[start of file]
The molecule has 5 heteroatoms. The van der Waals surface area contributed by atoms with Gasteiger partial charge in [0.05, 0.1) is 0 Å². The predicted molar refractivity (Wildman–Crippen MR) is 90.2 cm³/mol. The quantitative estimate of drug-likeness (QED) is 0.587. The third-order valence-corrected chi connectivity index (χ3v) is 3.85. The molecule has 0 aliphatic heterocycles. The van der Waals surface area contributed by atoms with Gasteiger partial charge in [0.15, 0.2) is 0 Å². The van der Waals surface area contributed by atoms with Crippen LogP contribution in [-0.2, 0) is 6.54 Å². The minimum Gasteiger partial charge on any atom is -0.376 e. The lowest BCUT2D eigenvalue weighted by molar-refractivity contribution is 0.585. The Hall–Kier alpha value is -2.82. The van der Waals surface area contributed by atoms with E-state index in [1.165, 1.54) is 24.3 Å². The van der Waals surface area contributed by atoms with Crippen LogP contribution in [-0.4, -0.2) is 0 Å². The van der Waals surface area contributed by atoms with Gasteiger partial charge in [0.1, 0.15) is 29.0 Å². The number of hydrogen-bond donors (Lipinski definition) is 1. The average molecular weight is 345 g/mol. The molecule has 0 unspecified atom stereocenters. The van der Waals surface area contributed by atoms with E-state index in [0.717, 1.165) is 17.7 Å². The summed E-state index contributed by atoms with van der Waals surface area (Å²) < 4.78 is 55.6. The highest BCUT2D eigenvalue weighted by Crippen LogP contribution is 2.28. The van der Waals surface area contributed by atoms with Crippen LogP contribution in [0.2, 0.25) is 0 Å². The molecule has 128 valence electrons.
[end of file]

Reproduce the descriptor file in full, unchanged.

The molecule has 5 heteroatoms. The van der Waals surface area contributed by atoms with Gasteiger partial charge in [0.05, 0.1) is 0 Å². The predicted molar refractivity (Wildman–Crippen MR) is 90.2 cm³/mol. The quantitative estimate of drug-likeness (QED) is 0.587. The third-order valence-corrected chi connectivity index (χ3v) is 3.85. The molecule has 0 aliphatic heterocycles. The van der Waals surface area contributed by atoms with Gasteiger partial charge in [0.15, 0.2) is 0 Å². The van der Waals surface area contributed by atoms with Crippen LogP contribution in [-0.2, 0) is 6.54 Å². The minimum Gasteiger partial charge on any atom is -0.376 e. The lowest BCUT2D eigenvalue weighted by molar-refractivity contribution is 0.585. The Hall–Kier alpha value is -2.82. The van der Waals surface area contributed by atoms with E-state index in [1.165, 1.54) is 24.3 Å². The van der Waals surface area contributed by atoms with Crippen LogP contribution in [-0.4, -0.2) is 0 Å². The van der Waals surface area contributed by atoms with Gasteiger partial charge in [0.1, 0.15) is 29.0 Å². The number of hydrogen-bond donors (Lipinski definition) is 1. The average molecular weight is 345 g/mol. The molecule has 0 unspecified atom stereocenters. The van der Waals surface area contributed by atoms with E-state index in [0.717, 1.165) is 17.7 Å². The summed E-state index contributed by atoms with van der Waals surface area (Å²) < 4.78 is 55.6. The highest BCUT2D eigenvalue weighted by Crippen LogP contribution is 2.28. The van der Waals surface area contributed by atoms with Crippen LogP contribution in [0.2, 0.25) is 0 Å². The molecule has 128 valence electrons.